When I asked if Zynga could really be around 100 years he said this:

“That’s what I hope for. It would be arrogant and presumptive to say anyone’s brand can be around in 100 years, but I know that social gaming — it may not be called social gaming — but people playing games together will be around in 1,000 years. So I have high confidence that what we’re doing is the precursor to what people will do in 100 years. I think it’s up to us to innovate and earn it. To earn that lifelong relationship.”

He went on to say he’d be surprised if Amazon wasn’t around in 100 years, and that Facebook has the chance to be because “it’s hard to believe anyone is going to connect the entire planet to one social graph again.”

If this occurred that could, in retrospect, make the next few decades one of the most exciting periods in Valley history. And that’s saying something.

Since Thursday, I’ve read on Twitter, in various blog posts, and talked to other entrepreneurs about what they took away from the talk. Perhaps more so than other PandoMonthly events, the takeaways seemed to be very personal. Maybe Elon Musk, while inspirational, is just too hard to relate to; maybe Ben Horowitz is too removed from the grit of his entrepreneurial journey. Horowitz, Peter Thiel, and our next two guests, Reid Hoffman and Tony Hsieh, have all sort of “made it.”

But Pincus, with the constant, unfair stories going after him and Zynga’s struggling stock price, is in the thick of it right now. You got the sense listening to him that he lives what entrepreneurs frequently say to reporters: That the IPO wasn’t “an exit.” And he was incredibly candid and honest about all of those challenges.

We got in a bit of a tussle on Twitter, because Pincus was upset about some of the headlines on our site — even ones that were pretty much direct quotes. I felt this was unfair to the team. Live-blogging an event isn’t easy, and we all felt he came off wonderfully. Certainly no one was out to get him. But while thin-skinned entrepreneurs can sometimes frustrate me, in this case I respected where he was coming from, even if I didn’t totally agree.

You could see in everything he did that night — the talk on stage, the fact that he stayed to talk to entrepreneurs even longer than my team did, and the raw emotion over how he felt we covered it — that he cares about making Zynga a digital skyscraper with every ounce of his being. Whether you play his games or not, and no matter what you think of him personally, if you’re in this business you just have to respect that.

Like a lot of entrepreneurs in the audience, Pincus’s words resonated with me deeply, particularly his insistence from day one that they were never selling the company. That’s something that I too have told every investor, employee, and reader since the beginning. And while I didn’t follow that conviction up with anything outwardly tangible like spending $3 million on offices, it has informed everything I’ve done in creating this company — from how I spend the bulk of my time, to compensation, to the amount of money we’ve raised, to the business model.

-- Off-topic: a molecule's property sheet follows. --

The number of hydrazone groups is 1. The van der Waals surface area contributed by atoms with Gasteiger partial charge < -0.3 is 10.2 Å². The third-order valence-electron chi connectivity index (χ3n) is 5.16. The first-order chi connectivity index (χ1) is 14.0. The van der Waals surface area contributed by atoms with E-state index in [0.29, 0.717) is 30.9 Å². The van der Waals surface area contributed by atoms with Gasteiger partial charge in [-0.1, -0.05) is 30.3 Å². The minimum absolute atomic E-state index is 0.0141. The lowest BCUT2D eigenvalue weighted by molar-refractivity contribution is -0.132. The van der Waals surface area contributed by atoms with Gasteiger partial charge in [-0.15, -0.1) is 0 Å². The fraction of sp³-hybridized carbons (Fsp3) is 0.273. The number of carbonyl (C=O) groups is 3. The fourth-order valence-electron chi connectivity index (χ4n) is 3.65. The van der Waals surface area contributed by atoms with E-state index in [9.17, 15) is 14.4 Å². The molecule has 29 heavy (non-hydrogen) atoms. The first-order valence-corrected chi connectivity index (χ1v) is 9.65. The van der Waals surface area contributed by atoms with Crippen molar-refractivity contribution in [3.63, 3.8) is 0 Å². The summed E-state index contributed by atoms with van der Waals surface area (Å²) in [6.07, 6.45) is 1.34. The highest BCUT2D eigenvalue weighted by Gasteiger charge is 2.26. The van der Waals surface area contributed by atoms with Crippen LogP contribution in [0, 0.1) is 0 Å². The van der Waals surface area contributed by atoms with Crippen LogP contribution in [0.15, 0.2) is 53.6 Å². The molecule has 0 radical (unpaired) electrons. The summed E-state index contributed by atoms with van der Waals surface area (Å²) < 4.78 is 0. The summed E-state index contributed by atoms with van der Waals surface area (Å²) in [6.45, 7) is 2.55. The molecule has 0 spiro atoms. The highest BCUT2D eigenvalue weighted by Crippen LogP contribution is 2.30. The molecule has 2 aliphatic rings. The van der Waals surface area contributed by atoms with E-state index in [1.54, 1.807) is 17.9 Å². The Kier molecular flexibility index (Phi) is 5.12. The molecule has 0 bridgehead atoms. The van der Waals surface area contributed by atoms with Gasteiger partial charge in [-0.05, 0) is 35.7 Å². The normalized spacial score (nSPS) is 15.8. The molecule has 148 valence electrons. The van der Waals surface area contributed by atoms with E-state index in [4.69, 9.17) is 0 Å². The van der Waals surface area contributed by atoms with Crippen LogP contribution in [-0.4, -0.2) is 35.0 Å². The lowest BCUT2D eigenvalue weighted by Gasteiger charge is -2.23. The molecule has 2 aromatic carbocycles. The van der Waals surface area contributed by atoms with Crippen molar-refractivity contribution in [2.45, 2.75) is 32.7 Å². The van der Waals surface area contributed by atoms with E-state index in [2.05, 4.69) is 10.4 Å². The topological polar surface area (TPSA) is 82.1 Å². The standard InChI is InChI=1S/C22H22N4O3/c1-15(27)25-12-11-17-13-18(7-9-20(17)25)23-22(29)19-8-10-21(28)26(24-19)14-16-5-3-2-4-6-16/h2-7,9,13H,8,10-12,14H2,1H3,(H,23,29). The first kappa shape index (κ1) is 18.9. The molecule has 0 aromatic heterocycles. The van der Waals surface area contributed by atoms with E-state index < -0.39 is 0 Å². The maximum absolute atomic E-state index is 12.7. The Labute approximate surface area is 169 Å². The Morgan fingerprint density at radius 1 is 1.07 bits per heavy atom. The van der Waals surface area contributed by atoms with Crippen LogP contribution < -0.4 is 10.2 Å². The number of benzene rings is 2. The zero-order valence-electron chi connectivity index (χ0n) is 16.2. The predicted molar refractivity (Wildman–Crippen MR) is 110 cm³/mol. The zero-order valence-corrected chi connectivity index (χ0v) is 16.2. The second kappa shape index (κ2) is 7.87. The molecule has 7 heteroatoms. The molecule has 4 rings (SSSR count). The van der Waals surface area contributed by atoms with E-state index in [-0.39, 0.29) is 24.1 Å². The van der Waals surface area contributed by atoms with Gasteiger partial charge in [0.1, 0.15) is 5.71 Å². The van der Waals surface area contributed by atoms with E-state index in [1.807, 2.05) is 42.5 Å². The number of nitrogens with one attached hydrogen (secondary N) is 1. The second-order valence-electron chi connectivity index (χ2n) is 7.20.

We may never become a $1 billion company. That’d be nice, and I think some new media company will one day. Someone will become the next News Corp., Time, or Advance of the digital world– and it won’t be those companies. But more important than that is creating something lasting that captures this unique time in global business history.

As Pincus was talking about this twenty year period that the playing field is wide open for creating new digital skyscrapers, I was grateful that we were capturing that very conversation, archiving it and live streaming it around the world — and many others like it every month across three innovative cities. Too often, the Mark Pincuses of the world only talk about the latest incremental news on stage — not the entirety of their journeys and what it represents in the world.

At the same time, I was pissed that no one had captured interviews like these on a broad scale before. I wish I could see a 22-year old Marc Andreessen in a candid several hour conversation like this. I wish I could see Jim Clark talking about his boat, not just read about it in “The New, New Thing.” I wish I could see Robert Noyce talking about creating the Valley’s first case of “defection capital” when the “traitorous eight” left Shockley Labs. I’m sure they occurred, but I wouldn’t know where to find them if they were ever captured. That seems a huge loss.

For more than a decade, I’ve devoured books on these topics and talked to people who worked with those Valley forefathers, trying to get a sense of what they were like, what they thought of their time, what drove them. Watching a three-hour interview about all this would have been so much easier and told me even more than filtering their words through the words of third parties.

That moment gave me another less-selfish reason why we can’t sell this company: To keep capturing the story of the these digital skyscrapers in as many forms of digital media as possible before this remarkable time in history is over.